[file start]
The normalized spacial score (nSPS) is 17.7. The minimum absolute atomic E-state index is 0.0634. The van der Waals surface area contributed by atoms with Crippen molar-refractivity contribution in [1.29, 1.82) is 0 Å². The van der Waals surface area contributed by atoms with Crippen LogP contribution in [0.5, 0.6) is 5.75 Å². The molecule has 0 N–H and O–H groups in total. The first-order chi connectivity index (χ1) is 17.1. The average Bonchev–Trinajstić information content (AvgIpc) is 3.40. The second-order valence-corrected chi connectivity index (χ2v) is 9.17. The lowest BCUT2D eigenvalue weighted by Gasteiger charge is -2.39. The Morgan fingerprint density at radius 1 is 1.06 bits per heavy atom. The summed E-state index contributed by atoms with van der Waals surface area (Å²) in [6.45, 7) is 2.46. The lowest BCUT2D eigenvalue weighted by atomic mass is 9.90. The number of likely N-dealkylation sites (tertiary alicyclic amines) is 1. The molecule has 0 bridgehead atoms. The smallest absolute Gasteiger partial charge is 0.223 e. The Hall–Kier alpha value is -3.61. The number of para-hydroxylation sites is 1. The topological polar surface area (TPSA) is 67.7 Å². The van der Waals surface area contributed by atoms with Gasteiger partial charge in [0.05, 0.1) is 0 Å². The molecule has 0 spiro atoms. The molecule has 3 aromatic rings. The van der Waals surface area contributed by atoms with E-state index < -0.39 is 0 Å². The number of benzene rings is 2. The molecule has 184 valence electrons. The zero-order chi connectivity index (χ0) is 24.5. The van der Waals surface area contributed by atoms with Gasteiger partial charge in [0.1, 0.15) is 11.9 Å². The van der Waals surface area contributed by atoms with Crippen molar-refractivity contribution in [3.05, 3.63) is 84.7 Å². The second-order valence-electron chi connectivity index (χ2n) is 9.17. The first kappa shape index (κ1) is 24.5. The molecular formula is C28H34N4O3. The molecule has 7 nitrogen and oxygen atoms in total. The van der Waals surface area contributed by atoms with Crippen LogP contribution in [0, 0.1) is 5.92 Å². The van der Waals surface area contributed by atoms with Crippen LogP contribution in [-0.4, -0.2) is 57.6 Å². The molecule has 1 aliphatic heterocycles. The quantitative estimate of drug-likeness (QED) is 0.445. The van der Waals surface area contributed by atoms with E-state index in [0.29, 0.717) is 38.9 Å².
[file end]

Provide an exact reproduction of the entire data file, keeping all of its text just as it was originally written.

The normalized spacial score (nSPS) is 17.7. The minimum absolute atomic E-state index is 0.0634. The van der Waals surface area contributed by atoms with Crippen molar-refractivity contribution in [1.29, 1.82) is 0 Å². The van der Waals surface area contributed by atoms with Crippen LogP contribution in [0.5, 0.6) is 5.75 Å². The molecule has 0 N–H and O–H groups in total. The first-order chi connectivity index (χ1) is 17.1. The average Bonchev–Trinajstić information content (AvgIpc) is 3.40. The second-order valence-corrected chi connectivity index (χ2v) is 9.17. The lowest BCUT2D eigenvalue weighted by Gasteiger charge is -2.39. The Morgan fingerprint density at radius 1 is 1.06 bits per heavy atom. The summed E-state index contributed by atoms with van der Waals surface area (Å²) in [6.45, 7) is 2.46. The lowest BCUT2D eigenvalue weighted by atomic mass is 9.90. The number of likely N-dealkylation sites (tertiary alicyclic amines) is 1. The molecule has 0 bridgehead atoms. The smallest absolute Gasteiger partial charge is 0.223 e. The Hall–Kier alpha value is -3.61. The number of para-hydroxylation sites is 1. The topological polar surface area (TPSA) is 67.7 Å². The van der Waals surface area contributed by atoms with Gasteiger partial charge in [0.05, 0.1) is 0 Å². The molecule has 0 spiro atoms. The molecule has 3 aromatic rings. The van der Waals surface area contributed by atoms with E-state index < -0.39 is 0 Å². The number of benzene rings is 2. The molecule has 184 valence electrons. The zero-order chi connectivity index (χ0) is 24.5. The van der Waals surface area contributed by atoms with Gasteiger partial charge in [0.1, 0.15) is 11.9 Å². The van der Waals surface area contributed by atoms with Crippen molar-refractivity contribution in [3.05, 3.63) is 84.7 Å². The second-order valence-electron chi connectivity index (χ2n) is 9.17. The first kappa shape index (κ1) is 24.5. The molecular formula is C28H34N4O3. The molecule has 7 nitrogen and oxygen atoms in total. The van der Waals surface area contributed by atoms with Crippen LogP contribution in [0, 0.1) is 5.92 Å². The van der Waals surface area contributed by atoms with Crippen LogP contribution in [-0.4, -0.2) is 57.6 Å². The molecule has 1 aliphatic heterocycles. The quantitative estimate of drug-likeness (QED) is 0.445. The van der Waals surface area contributed by atoms with E-state index in [0.29, 0.717) is 38.9 Å².